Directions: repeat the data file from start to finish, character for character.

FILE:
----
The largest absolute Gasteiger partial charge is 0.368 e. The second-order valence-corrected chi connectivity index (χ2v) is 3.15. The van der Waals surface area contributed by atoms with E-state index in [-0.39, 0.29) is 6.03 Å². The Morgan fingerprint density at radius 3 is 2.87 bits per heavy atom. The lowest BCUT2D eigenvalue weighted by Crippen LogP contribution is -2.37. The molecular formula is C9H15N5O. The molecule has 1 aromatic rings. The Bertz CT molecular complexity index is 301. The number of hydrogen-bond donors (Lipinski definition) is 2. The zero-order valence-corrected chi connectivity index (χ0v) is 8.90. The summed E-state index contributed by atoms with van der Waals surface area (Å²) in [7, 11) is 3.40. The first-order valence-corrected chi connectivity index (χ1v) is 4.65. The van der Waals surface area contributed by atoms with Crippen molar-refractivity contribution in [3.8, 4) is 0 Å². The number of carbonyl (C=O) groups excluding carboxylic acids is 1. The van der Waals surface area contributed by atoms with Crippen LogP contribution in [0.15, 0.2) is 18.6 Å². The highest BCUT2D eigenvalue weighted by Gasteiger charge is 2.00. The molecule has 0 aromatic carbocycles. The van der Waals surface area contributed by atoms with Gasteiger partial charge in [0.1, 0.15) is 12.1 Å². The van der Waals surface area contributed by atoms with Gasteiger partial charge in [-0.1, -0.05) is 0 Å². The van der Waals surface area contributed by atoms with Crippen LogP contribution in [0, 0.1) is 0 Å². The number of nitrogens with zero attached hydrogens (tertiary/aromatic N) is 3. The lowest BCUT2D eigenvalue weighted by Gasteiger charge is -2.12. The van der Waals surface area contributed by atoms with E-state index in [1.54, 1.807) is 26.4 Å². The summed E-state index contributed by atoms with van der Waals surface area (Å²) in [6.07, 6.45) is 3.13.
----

The largest absolute Gasteiger partial charge is 0.368 e. The second-order valence-corrected chi connectivity index (χ2v) is 3.15. The van der Waals surface area contributed by atoms with E-state index in [-0.39, 0.29) is 6.03 Å². The Morgan fingerprint density at radius 3 is 2.87 bits per heavy atom. The lowest BCUT2D eigenvalue weighted by Crippen LogP contribution is -2.37. The molecular formula is C9H15N5O. The molecule has 1 aromatic rings. The Bertz CT molecular complexity index is 301. The number of hydrogen-bond donors (Lipinski definition) is 2. The zero-order valence-corrected chi connectivity index (χ0v) is 8.90. The summed E-state index contributed by atoms with van der Waals surface area (Å²) in [7, 11) is 3.40. The first-order valence-corrected chi connectivity index (χ1v) is 4.65. The van der Waals surface area contributed by atoms with Crippen molar-refractivity contribution in [3.8, 4) is 0 Å². The number of carbonyl (C=O) groups excluding carboxylic acids is 1. The van der Waals surface area contributed by atoms with Crippen LogP contribution in [0.15, 0.2) is 18.6 Å². The highest BCUT2D eigenvalue weighted by Gasteiger charge is 2.00. The molecule has 0 aromatic carbocycles. The van der Waals surface area contributed by atoms with Gasteiger partial charge in [0.1, 0.15) is 12.1 Å². The van der Waals surface area contributed by atoms with Gasteiger partial charge in [-0.1, -0.05) is 0 Å². The van der Waals surface area contributed by atoms with Crippen LogP contribution in [0, 0.1) is 0 Å². The number of nitrogens with zero attached hydrogens (tertiary/aromatic N) is 3. The lowest BCUT2D eigenvalue weighted by Gasteiger charge is -2.12. The van der Waals surface area contributed by atoms with E-state index in [1.54, 1.807) is 26.4 Å². The summed E-state index contributed by atoms with van der Waals surface area (Å²) in [6.07, 6.45) is 3.13.